Worldview Foundation is a not-for-profit organisation delivering holistic employment training programs and ongoing career opportunities for Aboriginal and Torres Strait Islander people facing disadvantage.
Currently, Worldview Foundation intakes around 30 individuals each year, targeting at-risk youth and those who have had contact with the justice system.
“We basically help people who aren’t job ready to become job ready,” says Founding Director Kurt Gruber. “We believe that the best way to teach that is to actually give people a job and coach them through it. We help people overcome the barriers that are in their way.
“Giving people a job is not enough. You might say, ‘oh, we've got 100 free Aboriginal apprenticeships’ and that's great, but only 50 might turn up and you'd be lucky if one finishes because there are so many things that come up that just derail people,” he says.
“We’ve found it takes on average about six months to get people job ready and in a position where their life is stable enough to hold down employment. Our program is very holistic.”
Participants in the program spend between three to six months preparing to be job ready. They receive both workplace training and life coaching, and learn skills such as budgeting, nutrition and goal attainment to help them achieve the type of stable, balanced life that can sustain long-term employment.
“We know what we do works because we have a holistic vertical system in place,” says Kurt. “We find them, we support them, we give them pre training and we get them into a job with our social enterprise. Then we slowly support them to the point where we can transition them out into other employment.”
Managing and assessing the ongoing balance between the cost of the program and the true effect it is having on the community is a constant for the enterprise.
“We are trying to understand which things are really making an impact,” he says. “When we first started doing this it was costing about $49,000 per head because we were providing accommodation, everyone had gym membership, we were doing green smoothies every morning and all sorts of stuff.
“But we realised we could probably cut it back to $25,000 a head and get twice as many people through if we just targeted people who had some of those things in place already,” he says. “Now we can help 10 people instead of five and the success rate is also much higher, more like 75 percent compared to 25 percent.”
Participants who are ready are then transitioned out into Worldview’s subsidiary social enterprises, profit-for-purpose IT disposal company WV Tech and recruitment and labour hire company Worldview Pathways.
Recruitment and labour hire company Worldview Pathways is a new addition to the Worldview Foundation family, created to service the continued employment needs of participants.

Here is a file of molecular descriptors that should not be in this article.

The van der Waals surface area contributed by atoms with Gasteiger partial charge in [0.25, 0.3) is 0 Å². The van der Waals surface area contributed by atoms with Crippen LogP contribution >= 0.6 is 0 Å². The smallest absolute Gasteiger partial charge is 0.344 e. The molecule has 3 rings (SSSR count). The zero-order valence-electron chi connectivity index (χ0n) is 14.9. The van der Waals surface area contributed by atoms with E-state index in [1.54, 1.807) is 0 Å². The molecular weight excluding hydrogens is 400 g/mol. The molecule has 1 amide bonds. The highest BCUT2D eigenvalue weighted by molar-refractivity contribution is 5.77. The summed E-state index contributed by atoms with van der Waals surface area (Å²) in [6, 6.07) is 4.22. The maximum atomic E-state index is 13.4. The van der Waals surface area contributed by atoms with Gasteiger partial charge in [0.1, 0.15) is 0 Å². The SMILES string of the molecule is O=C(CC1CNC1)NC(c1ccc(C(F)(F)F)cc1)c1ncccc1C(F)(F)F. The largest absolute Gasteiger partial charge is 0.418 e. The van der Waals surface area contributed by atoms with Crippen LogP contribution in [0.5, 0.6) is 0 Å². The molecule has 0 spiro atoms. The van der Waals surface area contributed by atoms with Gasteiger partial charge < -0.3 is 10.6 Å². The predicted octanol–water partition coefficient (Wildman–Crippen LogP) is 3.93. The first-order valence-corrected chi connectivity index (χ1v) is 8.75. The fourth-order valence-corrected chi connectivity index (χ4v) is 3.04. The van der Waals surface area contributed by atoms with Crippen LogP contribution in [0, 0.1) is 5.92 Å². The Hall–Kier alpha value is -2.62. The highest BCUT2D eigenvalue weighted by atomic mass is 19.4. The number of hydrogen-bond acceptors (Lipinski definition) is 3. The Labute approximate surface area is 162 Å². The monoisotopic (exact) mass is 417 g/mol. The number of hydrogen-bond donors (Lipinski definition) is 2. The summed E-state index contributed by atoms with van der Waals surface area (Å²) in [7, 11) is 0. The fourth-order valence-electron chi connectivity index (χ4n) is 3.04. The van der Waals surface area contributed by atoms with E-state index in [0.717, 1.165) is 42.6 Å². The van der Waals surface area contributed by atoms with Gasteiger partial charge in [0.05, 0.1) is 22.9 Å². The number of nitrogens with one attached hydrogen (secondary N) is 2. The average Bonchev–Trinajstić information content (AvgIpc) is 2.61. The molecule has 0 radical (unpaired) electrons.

“We were finding that people didn't want to leave after finishing the program,” says Kurt. “We've got a supportive work environment with a lot of Aboriginal mentors, and they get to play football and do all this stuff that helps build productive work habits, and they just didn't want to go.
“So we created the Worldview Pathways to send little groups out to different employers,” he says. “It slowly transitions the young guys out so they feel, ‘hey, it's not that bad, we can do it’. And it also gives the employers a chance to sort of ‘try before they buy’.”
Employees of Worldview Pathways gain experience in areas such as landscaping and gardening, office moves, commercial rubbish removals and construction.
A view on what’s next
Worldview Foundation currently operates in Canberra, but the two-year vision is to set up similar models in Brisbane and Melbourne. The Westpac Foundation has committed $300,000 over three years to help support this goal and follow on from previous grants, demonstrating Westpac Foundation’s continued commitment to supporting social enterprises that are investing in job creation.
“When we started with our first $10,000 grant, we didn’t realise that there was a possibility of a real partnership,” says Kurt. “But then we had Westpac’s Jason Chuang observe on our board for 12 months, and he's still on our board now as we benefit from his different vantage point and different experience.”
Kurt says that the real advantage of the Westpac grant money is that it's not tied to anything specific and can be used where it’s needed most.
“If you go for a government grant it's all got to be acquitted down to the last last cent, whereas with this money we are free to have a bit of an experiment,” he says.
“But one of the most important things to come from the support of the Westpac Foundation is actually networking. Through Westpac, we’ve met other funders who are now also helping us with our expansion and I think being a multi-year partner with Westpac is what’s given us a seat at the table. It provides us with credibility.”
Find out more about Worldview.